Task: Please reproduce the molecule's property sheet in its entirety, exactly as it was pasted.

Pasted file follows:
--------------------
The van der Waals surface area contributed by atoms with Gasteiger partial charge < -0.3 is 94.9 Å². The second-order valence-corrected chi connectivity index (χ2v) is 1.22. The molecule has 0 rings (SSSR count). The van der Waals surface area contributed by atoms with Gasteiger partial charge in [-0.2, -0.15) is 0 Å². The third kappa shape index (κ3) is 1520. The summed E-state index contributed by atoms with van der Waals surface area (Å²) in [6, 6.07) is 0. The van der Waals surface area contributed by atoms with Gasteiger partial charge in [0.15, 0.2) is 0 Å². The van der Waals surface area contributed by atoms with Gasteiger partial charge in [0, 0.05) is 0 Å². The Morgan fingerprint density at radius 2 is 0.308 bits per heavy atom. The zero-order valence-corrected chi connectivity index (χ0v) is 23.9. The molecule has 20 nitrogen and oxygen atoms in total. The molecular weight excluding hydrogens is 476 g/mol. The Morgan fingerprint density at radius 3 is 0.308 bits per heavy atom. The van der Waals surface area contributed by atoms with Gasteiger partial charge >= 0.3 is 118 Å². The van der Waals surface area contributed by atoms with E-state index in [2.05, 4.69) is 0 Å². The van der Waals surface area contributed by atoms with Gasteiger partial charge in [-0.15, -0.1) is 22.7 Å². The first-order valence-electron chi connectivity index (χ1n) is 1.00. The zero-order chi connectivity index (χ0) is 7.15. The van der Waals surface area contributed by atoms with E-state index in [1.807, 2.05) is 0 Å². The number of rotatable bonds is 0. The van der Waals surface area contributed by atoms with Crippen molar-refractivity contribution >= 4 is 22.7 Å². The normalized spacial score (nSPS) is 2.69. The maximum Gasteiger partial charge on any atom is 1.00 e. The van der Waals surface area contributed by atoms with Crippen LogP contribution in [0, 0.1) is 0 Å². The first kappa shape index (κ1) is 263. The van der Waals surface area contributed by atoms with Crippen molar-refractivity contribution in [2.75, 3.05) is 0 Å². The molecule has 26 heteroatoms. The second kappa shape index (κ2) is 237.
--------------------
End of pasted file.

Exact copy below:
The van der Waals surface area contributed by atoms with Gasteiger partial charge < -0.3 is 94.9 Å². The second-order valence-corrected chi connectivity index (χ2v) is 1.22. The molecule has 0 rings (SSSR count). The van der Waals surface area contributed by atoms with Gasteiger partial charge in [-0.2, -0.15) is 0 Å². The third kappa shape index (κ3) is 1520. The summed E-state index contributed by atoms with van der Waals surface area (Å²) in [6, 6.07) is 0. The van der Waals surface area contributed by atoms with Gasteiger partial charge in [0.15, 0.2) is 0 Å². The van der Waals surface area contributed by atoms with Gasteiger partial charge in [0, 0.05) is 0 Å². The Morgan fingerprint density at radius 2 is 0.308 bits per heavy atom. The zero-order valence-corrected chi connectivity index (χ0v) is 23.9. The molecule has 20 nitrogen and oxygen atoms in total. The molecular weight excluding hydrogens is 476 g/mol. The Morgan fingerprint density at radius 3 is 0.308 bits per heavy atom. The van der Waals surface area contributed by atoms with Gasteiger partial charge >= 0.3 is 118 Å². The van der Waals surface area contributed by atoms with E-state index in [2.05, 4.69) is 0 Å². The van der Waals surface area contributed by atoms with Gasteiger partial charge in [-0.15, -0.1) is 22.7 Å². The first-order valence-electron chi connectivity index (χ1n) is 1.00. The zero-order chi connectivity index (χ0) is 7.15. The van der Waals surface area contributed by atoms with E-state index in [1.807, 2.05) is 0 Å². The number of rotatable bonds is 0. The van der Waals surface area contributed by atoms with Crippen molar-refractivity contribution >= 4 is 22.7 Å². The normalized spacial score (nSPS) is 2.69. The maximum Gasteiger partial charge on any atom is 1.00 e. The van der Waals surface area contributed by atoms with Crippen LogP contribution in [0, 0.1) is 0 Å². The first kappa shape index (κ1) is 263. The van der Waals surface area contributed by atoms with Crippen molar-refractivity contribution in [2.75, 3.05) is 0 Å². The molecule has 26 heteroatoms. The second kappa shape index (κ2) is 237.